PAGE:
Another neat thing that you can do here is to view a heatmap analysis for each variant. This will let you see exactly where people click and scroll on each variant, which helps you further analyze your changes:

Nelio A/B Testing heatmap

Note – you can also create standalone heatmap tests without A/B testing, which also lets you use Nelio A/B Testing as a regular heatmap plugin.

If you’re running multiple tests, you can also see a summary of all your tests by going to Nelio A/B Testing → Overview:

Nelio A/B Testing test results

Nelio A/B Testing Pricing

The Nelio A/B Testing plugin itself is available for free at WordPress.org, but it only allows limited testing – you can only test WordPress pages in the free version. You’ll also get access to the heatmap feature.

To unlock all of the A/B testing options and other features, you’ll need a subscription to the paid Nelio A/B Testing service.

There are three different paid plans. The entry-level tier offers most testing options, but lacks a few advanced testing features including test scheduling, participation rate control, and other advanced features. The other two tiers offer all features.

Beyond the slight feature difference, the only other limit is the number of testing page views per month. Note – this is not your site’s total page views. This number only applies to the page views where you’re running an active test.

Here are the three plans:

  • Basic – $29/month or $299/year for up to 5,000 tested page views and most features on a single site.
  • Professional – $89/month or $899/year for up to 35,000 tested page views and all features on up to five sites.
  • Enterprise – $259/month or $2,599/year for up to 200,000 tested page views and all features on up to ten sites.

On all plans, you can also pay $10 per 5,000 additional page views, which is nice because it means that you don’t have to upgrade to the next tier just because you need to exceed your limit by a few thousand tested page views.

To learn more about the pricing, check out the detailed plan comparison page.

Final Thoughts on Nelio A/B Testing

If you want a native WordPress plugin to run A/B tests, Nelio A/B Testing is by far the best and most detailed solution that I’ve found.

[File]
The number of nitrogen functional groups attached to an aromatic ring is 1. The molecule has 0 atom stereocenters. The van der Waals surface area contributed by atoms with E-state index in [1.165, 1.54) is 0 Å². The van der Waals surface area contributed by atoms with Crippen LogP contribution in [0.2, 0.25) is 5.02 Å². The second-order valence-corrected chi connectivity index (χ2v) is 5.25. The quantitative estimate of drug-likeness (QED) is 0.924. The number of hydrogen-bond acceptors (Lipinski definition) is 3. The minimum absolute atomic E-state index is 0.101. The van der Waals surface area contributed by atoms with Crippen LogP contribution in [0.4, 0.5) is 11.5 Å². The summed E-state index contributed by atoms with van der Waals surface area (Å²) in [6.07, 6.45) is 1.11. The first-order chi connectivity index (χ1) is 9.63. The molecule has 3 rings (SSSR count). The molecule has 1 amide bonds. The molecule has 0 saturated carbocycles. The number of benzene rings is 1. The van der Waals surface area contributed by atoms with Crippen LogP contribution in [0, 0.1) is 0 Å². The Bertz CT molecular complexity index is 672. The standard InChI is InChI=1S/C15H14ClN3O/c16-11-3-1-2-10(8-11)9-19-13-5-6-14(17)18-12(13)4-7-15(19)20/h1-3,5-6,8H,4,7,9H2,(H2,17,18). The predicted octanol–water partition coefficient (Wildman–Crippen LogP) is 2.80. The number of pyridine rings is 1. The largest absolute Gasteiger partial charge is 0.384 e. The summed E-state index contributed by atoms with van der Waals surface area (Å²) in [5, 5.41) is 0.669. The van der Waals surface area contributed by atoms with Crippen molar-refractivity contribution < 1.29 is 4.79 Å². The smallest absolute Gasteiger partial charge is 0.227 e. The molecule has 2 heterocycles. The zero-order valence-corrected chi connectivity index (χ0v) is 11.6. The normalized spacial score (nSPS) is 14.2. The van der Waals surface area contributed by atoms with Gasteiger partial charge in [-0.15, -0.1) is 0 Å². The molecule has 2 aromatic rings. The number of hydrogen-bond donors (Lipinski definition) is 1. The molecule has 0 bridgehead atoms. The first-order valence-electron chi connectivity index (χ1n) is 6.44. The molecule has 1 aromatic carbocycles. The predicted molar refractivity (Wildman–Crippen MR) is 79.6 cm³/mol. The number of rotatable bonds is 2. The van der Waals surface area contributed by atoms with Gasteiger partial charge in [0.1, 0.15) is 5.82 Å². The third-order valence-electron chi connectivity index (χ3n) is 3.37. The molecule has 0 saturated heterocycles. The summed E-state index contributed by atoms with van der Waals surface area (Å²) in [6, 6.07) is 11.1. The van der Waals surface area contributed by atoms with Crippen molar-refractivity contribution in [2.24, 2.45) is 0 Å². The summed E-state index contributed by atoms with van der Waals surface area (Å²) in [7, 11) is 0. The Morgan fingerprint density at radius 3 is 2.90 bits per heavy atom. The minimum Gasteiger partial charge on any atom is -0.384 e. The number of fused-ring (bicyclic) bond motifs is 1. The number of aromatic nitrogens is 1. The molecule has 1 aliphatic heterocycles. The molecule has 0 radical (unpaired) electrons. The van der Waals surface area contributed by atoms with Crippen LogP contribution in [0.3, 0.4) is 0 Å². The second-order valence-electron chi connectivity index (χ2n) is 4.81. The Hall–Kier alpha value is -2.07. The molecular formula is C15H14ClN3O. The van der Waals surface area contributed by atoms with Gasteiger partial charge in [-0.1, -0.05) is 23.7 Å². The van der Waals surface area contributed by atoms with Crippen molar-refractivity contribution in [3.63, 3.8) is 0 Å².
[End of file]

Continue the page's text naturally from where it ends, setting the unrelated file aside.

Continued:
There are some popular third-party tools such as Google Optimize or SaaS tools. These tools will work with WordPress. However, because they’re not a native WordPress plugin, they’re not nearly as convenient as Nelio A/B Testing. What’s more, while they do match some of Nelio A/B Testing’s features, they can’t match the whole feature set.

That is, while Google Optimize can let you test a different button text or color on a single page, it won’t give you the advanced testing options that Nelio A/B Testing offers such as testing different:

  • Templates
  • WordPress themes
  • Widgets
  • Menus
  • Etc.

Those other tools will also take you a lot longer to set up even basic tests, such as comparing the title for a page.

What’s more, they won’t give you the WordPress-specific test goals and segments. For example, you can’t easily segment a test between logged-in or anonymous WordPress visitors.

For those reasons, I think that Nelio A/B Testing is a much better solution if you’re serious about running A/B tests on WordPress.

To see if you like how it works, you can install the free version and play around with running some page tests. However, to unlock all of the plugin’s flexibility, you’ll definitely want to consider the premium version as that’s what contains the most advanced testing options.

Go to Nelio A/B Testing Download Plugin from WordPress.org

Do you have any questions about our Nelio A/B Testing review? Ask us in the comments section!

A team of WordPress experts that love to test out new WordPress related software, WordPress plugins and WordPress themes.